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March 8, 2013
Borrowing equipment is a common occurrence in the construction business as it can save time and costs to do so. However, whether it’s for an hour or a week, there is always the risk of damage to the borrowed equipment. The question then arises as to who pays for the damage. There are potential loopholes in construction equipment coverage that could make a simple equipment loan a very expensive and confrontational proposition. Fortunately, there are ways to ensure you are covered and damaged equipment costs do not come out of your pocket
1. Know the Coverage – A borrower of equipment is likely to be expected to provide coverage for a damaged item, even though there is no contractual agreement in place. Most equipment policies will provide coverage for borrowed equipment but you cannot assume they automatically do so. The coverage is often added as an endorsement upon request. Equipment lenders need to take heed here as well as their own equipment policy may deny coverage for any equipment loaned out to others. Equipment lenders need to also inquire also if coverage for borrowed equipment not only is in place by the borrower, but is it adequate enough in terms of value and does not prohibit the types of equipment borrowed or exclude certain coverages specific to your type of equipment such as boom or weight of load damages. Another option is for the borrower to ask their property underwriter to place the borrowed item on the scheduled list of equipment already insured by their policy.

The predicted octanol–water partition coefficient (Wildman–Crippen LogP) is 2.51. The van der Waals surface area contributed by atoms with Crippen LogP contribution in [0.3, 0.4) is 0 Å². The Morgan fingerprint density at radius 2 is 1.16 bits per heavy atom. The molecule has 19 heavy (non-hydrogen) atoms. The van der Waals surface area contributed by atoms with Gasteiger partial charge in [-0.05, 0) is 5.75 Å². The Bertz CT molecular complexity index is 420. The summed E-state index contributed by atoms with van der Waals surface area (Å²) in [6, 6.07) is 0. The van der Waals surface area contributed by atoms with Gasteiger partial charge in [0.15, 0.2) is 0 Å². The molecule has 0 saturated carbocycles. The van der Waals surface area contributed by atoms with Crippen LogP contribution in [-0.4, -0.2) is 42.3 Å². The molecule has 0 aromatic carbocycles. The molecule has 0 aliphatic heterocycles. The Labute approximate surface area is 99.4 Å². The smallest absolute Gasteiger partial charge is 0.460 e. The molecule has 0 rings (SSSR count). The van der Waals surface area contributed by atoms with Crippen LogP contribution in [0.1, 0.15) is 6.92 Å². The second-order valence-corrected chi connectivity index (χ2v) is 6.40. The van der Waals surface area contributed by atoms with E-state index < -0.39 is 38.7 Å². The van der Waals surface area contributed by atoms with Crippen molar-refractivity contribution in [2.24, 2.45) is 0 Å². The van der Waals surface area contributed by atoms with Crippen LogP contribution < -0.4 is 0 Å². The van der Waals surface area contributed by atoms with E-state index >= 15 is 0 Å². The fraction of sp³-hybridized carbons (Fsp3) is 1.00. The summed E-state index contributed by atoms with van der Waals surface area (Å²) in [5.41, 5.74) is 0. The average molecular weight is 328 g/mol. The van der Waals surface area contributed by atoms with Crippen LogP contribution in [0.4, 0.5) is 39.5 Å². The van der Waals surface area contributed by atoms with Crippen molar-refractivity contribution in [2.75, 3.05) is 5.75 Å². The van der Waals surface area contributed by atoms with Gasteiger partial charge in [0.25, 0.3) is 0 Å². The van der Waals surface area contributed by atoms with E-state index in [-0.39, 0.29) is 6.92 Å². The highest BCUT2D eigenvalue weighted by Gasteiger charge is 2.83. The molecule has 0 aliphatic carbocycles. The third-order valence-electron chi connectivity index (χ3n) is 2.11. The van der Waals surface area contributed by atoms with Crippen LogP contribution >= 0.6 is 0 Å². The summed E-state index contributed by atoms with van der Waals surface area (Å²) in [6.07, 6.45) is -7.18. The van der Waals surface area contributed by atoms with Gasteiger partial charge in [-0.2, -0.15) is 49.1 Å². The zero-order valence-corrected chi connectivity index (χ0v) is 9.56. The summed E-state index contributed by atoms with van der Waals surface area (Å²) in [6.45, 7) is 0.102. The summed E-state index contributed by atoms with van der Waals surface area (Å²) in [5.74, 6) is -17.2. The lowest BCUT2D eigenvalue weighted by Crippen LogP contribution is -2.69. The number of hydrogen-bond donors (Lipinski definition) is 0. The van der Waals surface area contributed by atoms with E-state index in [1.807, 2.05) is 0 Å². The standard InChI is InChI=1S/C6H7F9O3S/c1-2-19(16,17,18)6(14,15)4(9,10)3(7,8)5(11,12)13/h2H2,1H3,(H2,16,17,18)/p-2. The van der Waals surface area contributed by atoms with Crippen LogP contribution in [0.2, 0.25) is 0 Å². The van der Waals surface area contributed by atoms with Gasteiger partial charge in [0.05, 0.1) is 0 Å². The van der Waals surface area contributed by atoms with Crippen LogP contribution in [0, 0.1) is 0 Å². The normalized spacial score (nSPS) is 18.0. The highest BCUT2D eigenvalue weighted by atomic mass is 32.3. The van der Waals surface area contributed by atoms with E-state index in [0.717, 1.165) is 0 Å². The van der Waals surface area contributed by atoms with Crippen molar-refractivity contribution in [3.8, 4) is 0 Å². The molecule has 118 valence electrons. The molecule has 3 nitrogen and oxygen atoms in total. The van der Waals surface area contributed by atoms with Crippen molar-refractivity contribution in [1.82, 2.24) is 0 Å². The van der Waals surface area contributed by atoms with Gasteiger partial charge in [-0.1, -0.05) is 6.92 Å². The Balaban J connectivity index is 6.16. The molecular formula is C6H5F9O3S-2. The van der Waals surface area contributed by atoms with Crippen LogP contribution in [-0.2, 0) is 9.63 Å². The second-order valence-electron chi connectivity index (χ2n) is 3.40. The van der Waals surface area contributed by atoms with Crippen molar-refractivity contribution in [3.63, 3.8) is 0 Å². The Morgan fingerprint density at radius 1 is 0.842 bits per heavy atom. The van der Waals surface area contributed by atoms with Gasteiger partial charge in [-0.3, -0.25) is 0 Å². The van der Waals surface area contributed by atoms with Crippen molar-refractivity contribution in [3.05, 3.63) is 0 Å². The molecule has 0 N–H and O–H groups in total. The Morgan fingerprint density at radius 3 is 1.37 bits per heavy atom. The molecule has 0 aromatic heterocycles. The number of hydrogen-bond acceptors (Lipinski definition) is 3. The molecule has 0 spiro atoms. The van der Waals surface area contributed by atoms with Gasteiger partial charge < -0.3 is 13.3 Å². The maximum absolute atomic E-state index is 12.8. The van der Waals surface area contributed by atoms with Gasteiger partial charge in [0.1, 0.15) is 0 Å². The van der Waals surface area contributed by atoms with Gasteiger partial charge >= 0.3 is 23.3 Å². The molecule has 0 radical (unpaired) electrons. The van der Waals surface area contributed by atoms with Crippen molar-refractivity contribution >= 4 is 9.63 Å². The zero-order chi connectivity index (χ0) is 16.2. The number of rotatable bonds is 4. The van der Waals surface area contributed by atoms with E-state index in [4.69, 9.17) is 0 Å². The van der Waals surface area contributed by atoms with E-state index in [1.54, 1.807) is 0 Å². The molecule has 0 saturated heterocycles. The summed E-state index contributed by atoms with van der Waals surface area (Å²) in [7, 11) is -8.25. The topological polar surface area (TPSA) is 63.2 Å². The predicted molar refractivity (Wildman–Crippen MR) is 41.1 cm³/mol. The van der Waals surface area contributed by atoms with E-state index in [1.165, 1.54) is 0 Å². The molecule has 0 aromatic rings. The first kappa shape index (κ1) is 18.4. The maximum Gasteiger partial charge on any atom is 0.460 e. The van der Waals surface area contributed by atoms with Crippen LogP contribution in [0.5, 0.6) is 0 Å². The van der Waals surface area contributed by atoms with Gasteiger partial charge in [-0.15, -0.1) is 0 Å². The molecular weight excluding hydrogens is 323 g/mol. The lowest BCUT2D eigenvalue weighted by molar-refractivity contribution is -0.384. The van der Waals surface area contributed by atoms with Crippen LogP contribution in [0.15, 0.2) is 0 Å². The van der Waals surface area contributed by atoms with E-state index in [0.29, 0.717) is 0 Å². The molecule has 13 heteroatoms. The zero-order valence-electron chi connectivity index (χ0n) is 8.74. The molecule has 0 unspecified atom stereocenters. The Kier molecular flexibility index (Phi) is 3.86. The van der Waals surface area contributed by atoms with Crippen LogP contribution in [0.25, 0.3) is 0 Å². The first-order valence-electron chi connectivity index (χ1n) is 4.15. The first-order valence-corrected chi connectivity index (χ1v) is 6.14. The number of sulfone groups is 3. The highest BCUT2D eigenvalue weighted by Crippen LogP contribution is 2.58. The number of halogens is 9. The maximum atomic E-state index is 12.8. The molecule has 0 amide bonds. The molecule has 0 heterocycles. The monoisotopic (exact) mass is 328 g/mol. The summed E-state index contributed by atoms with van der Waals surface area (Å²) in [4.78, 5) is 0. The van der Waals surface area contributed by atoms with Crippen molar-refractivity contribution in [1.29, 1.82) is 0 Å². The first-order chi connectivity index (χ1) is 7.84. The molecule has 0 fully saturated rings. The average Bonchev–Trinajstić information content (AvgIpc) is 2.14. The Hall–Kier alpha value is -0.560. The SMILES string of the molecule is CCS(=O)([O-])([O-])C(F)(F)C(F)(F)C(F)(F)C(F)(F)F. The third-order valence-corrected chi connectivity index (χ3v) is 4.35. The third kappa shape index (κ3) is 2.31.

2. Borrow with operator – Remember, the general liability form of the borrower will exclude coverage for the item in question as it is considered under the borrowers “care, custody and control”. However, if the equipment is operated by an employee of the lending equipment owner that exclusion would not be applicable to the borrower. Damage to the equipment caused by operator error would not be the responsibility of the borrower and damage caused by any negligence of the borrower may then receive coverage by their General Liability policy.
3. Consider a rental agreement – For longer-term loans on higher value items, it is advisable to establish a contractual requirement for coverage by converting the loan to a rental. This then lays out who is responsible for coverage and a certificate of insurance should be issued. This would require that the parties check with insurance advisors that coverage is in place and adequate. Also, be careful about sharing third-party rented equipment. If you loan out the backhoe you rented from an equipment supplier, you may void the rental agreement and any insurance coverages you may have agreed to in the rental contract.
Protect yourself, your equipment, and your professional relationships by knowing the rules. No matter how small and mundane these risks seem, they can add up to one big headache. Utilize the expertise of the opens in a new windowConstruction Practice Group to help identify and mitigate some of these risks. >